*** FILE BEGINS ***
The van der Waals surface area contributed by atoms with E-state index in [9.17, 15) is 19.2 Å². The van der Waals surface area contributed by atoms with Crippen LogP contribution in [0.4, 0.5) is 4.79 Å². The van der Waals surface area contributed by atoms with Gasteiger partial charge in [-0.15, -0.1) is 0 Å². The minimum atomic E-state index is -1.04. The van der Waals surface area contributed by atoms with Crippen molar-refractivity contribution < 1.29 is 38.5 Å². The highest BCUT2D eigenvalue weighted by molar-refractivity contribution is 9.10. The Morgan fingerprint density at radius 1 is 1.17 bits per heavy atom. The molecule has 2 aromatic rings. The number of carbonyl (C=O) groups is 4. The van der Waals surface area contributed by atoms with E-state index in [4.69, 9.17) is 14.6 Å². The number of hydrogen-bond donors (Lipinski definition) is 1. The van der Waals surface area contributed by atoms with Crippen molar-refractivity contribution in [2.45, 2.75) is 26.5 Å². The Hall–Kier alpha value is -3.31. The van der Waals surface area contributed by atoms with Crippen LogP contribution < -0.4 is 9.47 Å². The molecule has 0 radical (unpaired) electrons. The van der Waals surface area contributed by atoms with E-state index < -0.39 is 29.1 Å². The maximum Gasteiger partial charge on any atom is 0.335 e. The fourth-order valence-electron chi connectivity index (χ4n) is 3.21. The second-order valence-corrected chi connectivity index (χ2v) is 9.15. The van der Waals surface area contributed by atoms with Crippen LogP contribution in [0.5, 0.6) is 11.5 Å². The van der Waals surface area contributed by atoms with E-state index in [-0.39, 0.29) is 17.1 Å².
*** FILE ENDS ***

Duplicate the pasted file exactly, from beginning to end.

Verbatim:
The van der Waals surface area contributed by atoms with E-state index in [9.17, 15) is 19.2 Å². The van der Waals surface area contributed by atoms with Crippen LogP contribution in [0.4, 0.5) is 4.79 Å². The van der Waals surface area contributed by atoms with Gasteiger partial charge in [-0.15, -0.1) is 0 Å². The minimum atomic E-state index is -1.04. The van der Waals surface area contributed by atoms with Crippen molar-refractivity contribution < 1.29 is 38.5 Å². The highest BCUT2D eigenvalue weighted by molar-refractivity contribution is 9.10. The Morgan fingerprint density at radius 1 is 1.17 bits per heavy atom. The molecule has 2 aromatic rings. The number of carbonyl (C=O) groups is 4. The van der Waals surface area contributed by atoms with E-state index in [4.69, 9.17) is 14.6 Å². The number of hydrogen-bond donors (Lipinski definition) is 1. The van der Waals surface area contributed by atoms with Crippen molar-refractivity contribution in [2.45, 2.75) is 26.5 Å². The Hall–Kier alpha value is -3.31. The van der Waals surface area contributed by atoms with Crippen LogP contribution < -0.4 is 9.47 Å². The molecule has 0 radical (unpaired) electrons. The van der Waals surface area contributed by atoms with E-state index < -0.39 is 29.1 Å². The maximum Gasteiger partial charge on any atom is 0.335 e. The fourth-order valence-electron chi connectivity index (χ4n) is 3.21. The second-order valence-corrected chi connectivity index (χ2v) is 9.15. The van der Waals surface area contributed by atoms with Crippen LogP contribution in [0.5, 0.6) is 11.5 Å². The van der Waals surface area contributed by atoms with E-state index in [-0.39, 0.29) is 17.1 Å².